“Patient X” and “The Red and the Black” also gave Lea another opportunity to practice his Russian. “This is really the second time that I had to speak it,” he says. “if it continues, I’m probably going to have to take some lessons, and try to learn at least some of the language. I don’t speak it at all right now, so what I have to do is learn it phonetically, which is a real exercise in ‘left brain’ and ‘right brain’- one side is the logical, ‘remembering- how-to-speak-it properly’ side, and [the other] is the creative side, which is where acting comes from. So you’re, trying to balance the two in the same moment, and it’s a real challenge.

“I think somebody who speaks the language is going to notice immediately that I’m not Russian,” he adds. “But my hope is that the majority of the people who watch the show will feel that it’s authentic.”

Krycek’s absence from THE X-FILES might have been an unusually long one, but Lea, who turns 36 on June 22, points out that if the opportunity had arisen before “Patient X,” he would probably have been too busy in his native Toronto, shooting ONCE A THIEF, the syndicated series in which he co-stars with Sandrine Holt (RAPA NUI) and newcomer Ivan Sergei. “I was dying to get back on THE X- FILES,” he admits, “But I was working [solidly] for the last eight months, with just a couple of breaks. [“Patient X”] really happened as soon as I left the other show, so I’m glad that it’s all worked out.”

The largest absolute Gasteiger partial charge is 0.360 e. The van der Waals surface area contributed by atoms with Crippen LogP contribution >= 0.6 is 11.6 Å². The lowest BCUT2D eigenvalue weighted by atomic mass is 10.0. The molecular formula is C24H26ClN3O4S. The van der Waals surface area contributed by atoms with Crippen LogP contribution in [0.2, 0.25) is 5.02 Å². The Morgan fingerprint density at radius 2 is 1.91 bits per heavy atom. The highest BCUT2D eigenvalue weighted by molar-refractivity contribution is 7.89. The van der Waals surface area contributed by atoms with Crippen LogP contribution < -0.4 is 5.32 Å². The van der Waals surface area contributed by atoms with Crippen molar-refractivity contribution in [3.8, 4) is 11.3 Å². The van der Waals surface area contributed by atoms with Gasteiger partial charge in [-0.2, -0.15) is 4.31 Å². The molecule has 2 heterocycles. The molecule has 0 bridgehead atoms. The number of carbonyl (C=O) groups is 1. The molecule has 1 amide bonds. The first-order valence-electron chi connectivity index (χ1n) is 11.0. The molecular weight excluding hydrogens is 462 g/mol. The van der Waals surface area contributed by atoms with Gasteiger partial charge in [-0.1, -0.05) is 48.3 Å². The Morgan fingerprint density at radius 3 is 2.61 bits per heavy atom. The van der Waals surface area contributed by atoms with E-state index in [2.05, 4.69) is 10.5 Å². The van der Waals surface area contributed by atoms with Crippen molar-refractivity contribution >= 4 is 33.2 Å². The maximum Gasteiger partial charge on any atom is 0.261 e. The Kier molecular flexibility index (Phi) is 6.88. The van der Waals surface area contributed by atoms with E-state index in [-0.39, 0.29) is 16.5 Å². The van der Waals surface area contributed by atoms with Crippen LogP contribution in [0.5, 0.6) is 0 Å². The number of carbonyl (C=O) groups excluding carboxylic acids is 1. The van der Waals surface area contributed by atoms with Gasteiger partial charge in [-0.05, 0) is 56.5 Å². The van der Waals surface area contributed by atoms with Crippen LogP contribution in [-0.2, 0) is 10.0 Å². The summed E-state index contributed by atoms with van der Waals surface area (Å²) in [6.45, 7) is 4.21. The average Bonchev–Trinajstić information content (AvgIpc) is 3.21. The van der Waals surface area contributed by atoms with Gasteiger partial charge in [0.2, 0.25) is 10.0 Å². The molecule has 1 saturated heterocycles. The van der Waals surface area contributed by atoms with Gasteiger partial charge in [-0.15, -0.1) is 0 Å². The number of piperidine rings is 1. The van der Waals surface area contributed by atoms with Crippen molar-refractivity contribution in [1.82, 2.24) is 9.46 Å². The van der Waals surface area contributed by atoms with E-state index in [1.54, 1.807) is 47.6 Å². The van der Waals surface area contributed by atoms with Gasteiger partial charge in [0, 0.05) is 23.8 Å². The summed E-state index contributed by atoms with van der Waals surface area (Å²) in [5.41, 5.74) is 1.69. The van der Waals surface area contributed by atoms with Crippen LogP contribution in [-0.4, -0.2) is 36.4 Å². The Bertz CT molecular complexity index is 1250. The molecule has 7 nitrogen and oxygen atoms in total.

Produced by Hong Kong auteur-turned-Hollywood action director John Woo (FACE/OFF), ONCE A THIEF began with a feature-length pilot, directed by Woo and loosely based on his own 1991 action/comedy starring Chow Yun Fat and Leslie Cheung, itself an homage to Alfred Hitchcock’s TO CATCH A THIEF. But although the series, which Lea believes will debut the US on the Showtime network or HBO cable channel, will be Lea’s first leading role, he admits to being disappointed with the results. “It changed; it became a different show – much more of a comedy,” he says disconsolately, helping himself to another of the cigarettes he has been poaching since the interview began. “There are a few dramatic episodes, but mostly it’s meant to be funny.”

“Comedy and drama are both challenging to me,” he adds. “But…I think the show could have been better than it was.”

On the plus side, Lea says he was thrilled at having the chance to collaborate with Woo on the pilot show, released in Britain on video as JOHN WOO’S VIOLENT TRADITION. “I really had a wonderful time working with John,” he enthuses. “He’s a real gentleman and a talented man, and very much a contradiction in terms, because he’s quiet and reserved, warm, kind and thoughtful, and yet his movies are, like, ‘blow-’em-ups’ for the most part.”

Unfortunately, he reiterates, “he hasn’t been able to do exactly what he wanted to do. He had a lot of control over what his films were like in Hong Kong, and I think it was a bit of a rude awakening for him to find out that there were other people who were going to make those decisions for him.”